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The Vault: Basil Wolverton

Dec. 1, 2020 – Jan. 2, 2021

The Vault

Basil Wolverton, <i>One mighty hydrogen bomb will suddenly turn a teeming metropolis into a vast, poisonous crater. Amid the outer wreckage, will be found tens of thousands of mutilated bodies–too far away to be vaporized, too near to live! This horrible devastation NOW BEING PLANNED is the climax of the second seal and introduces the fifth seal–The Great Tribulation (Rev. 6:3-4: 9-11)</i>, 1954. MSU purchase, Eli and Edythe Broad Fund for the Acquisition of Modern and Contemporary Art.

Basil Wolverton, One mighty hydrogen bomb will suddenly turn a teeming metropolis into a vast, poisonous crater. Amid the outer wreckage, will be found tens of thousands of mutilated bodies–too far away to be vaporized, too near to live! This horrible devastation NOW BEING PLANNED is the climax of the second seal and introduces the fifth seal–The Great Tribulation (Rev. 6:3-4: 9-11), 1954. MSU purchase, Eli and Edythe Broad Fund for the Acquisition of Modern and Contemporary Art.

This work was selected by Michelle Ratchford (class of 2021), who explains: “I chose this work because the portrayal of melting structures and deteriorating people was visually intense in a unique, comic style I haven’t seen before. I was raised Christian and attended a Christian school for six years for K–5, and I was drawn to the biblical reference the title made to the book of Revelation, which is typically a depiction of what is to come in a very distant future. However, I was personally reminded of World War II. I am majoring in Global Studies with a minor in Religious Studies, so I like to see religious representations in art. I learned that this work is part of a series that portrays the faces of those impacted by famine, disease, giant tsunamis, crumbling cities, and infertile land as a repercussion of atomic bombs. It was interesting to see Wolverton depict Revelation this way, considering that this work was created less than ten years after World War II had ended. Maybe Wolverton had similar feelings and opinions as I do.”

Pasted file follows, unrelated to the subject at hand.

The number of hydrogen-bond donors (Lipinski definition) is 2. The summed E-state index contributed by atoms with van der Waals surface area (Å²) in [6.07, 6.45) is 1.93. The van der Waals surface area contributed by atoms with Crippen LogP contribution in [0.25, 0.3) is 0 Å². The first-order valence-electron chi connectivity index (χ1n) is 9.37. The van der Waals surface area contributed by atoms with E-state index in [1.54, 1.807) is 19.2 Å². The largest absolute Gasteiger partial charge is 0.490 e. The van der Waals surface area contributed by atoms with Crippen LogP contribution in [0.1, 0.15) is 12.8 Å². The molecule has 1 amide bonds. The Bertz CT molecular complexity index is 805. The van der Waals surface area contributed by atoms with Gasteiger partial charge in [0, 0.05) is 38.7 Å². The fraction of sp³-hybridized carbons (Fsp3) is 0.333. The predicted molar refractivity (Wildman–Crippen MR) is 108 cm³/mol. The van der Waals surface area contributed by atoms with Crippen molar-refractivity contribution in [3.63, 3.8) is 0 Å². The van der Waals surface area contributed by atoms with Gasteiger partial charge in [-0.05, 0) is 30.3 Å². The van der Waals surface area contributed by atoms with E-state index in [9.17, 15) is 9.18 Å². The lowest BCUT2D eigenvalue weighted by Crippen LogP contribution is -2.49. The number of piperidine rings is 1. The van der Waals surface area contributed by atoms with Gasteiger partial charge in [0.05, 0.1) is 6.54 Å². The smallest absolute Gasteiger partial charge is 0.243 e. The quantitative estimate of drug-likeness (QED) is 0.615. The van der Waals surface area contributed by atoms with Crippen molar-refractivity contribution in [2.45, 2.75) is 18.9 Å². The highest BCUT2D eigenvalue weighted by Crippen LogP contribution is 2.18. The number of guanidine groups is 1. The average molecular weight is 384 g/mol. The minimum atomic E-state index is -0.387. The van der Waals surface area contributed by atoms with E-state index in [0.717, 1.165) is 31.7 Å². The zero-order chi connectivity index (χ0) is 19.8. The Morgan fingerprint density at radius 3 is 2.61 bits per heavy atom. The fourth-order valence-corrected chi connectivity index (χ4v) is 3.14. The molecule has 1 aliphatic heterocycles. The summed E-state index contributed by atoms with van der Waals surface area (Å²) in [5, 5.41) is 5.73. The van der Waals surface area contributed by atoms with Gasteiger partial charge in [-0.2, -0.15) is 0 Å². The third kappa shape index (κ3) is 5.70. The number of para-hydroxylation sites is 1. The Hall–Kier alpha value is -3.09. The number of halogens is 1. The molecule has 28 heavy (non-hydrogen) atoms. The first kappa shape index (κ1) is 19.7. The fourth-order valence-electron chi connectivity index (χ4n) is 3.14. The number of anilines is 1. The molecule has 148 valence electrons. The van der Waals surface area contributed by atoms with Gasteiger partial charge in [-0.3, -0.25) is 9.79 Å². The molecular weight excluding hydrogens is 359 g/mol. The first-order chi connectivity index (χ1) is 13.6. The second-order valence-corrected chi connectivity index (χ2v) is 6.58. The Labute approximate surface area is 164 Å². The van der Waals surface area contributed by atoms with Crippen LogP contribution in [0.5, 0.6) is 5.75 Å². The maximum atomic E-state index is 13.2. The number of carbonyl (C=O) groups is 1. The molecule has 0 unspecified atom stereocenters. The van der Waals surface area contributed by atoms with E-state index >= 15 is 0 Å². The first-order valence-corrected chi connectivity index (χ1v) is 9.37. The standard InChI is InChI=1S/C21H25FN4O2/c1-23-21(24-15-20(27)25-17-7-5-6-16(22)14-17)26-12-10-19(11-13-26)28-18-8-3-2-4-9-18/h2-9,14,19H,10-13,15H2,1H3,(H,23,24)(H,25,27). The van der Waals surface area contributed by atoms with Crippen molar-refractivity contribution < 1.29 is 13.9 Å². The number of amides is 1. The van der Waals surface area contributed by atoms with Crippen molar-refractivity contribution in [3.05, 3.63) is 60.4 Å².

The Vault

The Vault, which also houses some of the works from our permanent collection, is dedicated to featuring and displaying works chosen by MSU students who work at the museum. Each month, one of our student gallery guides selects a piece from our collection and writes a short text explaining why they chose it and believe it should be displayed. By providing our gallery guides with an opportunity to participate in the curatorial process of selection and display, we aim to open a dialogue with the student community while simultaneously sharing with the public works from the collection that would otherwise remain in storage.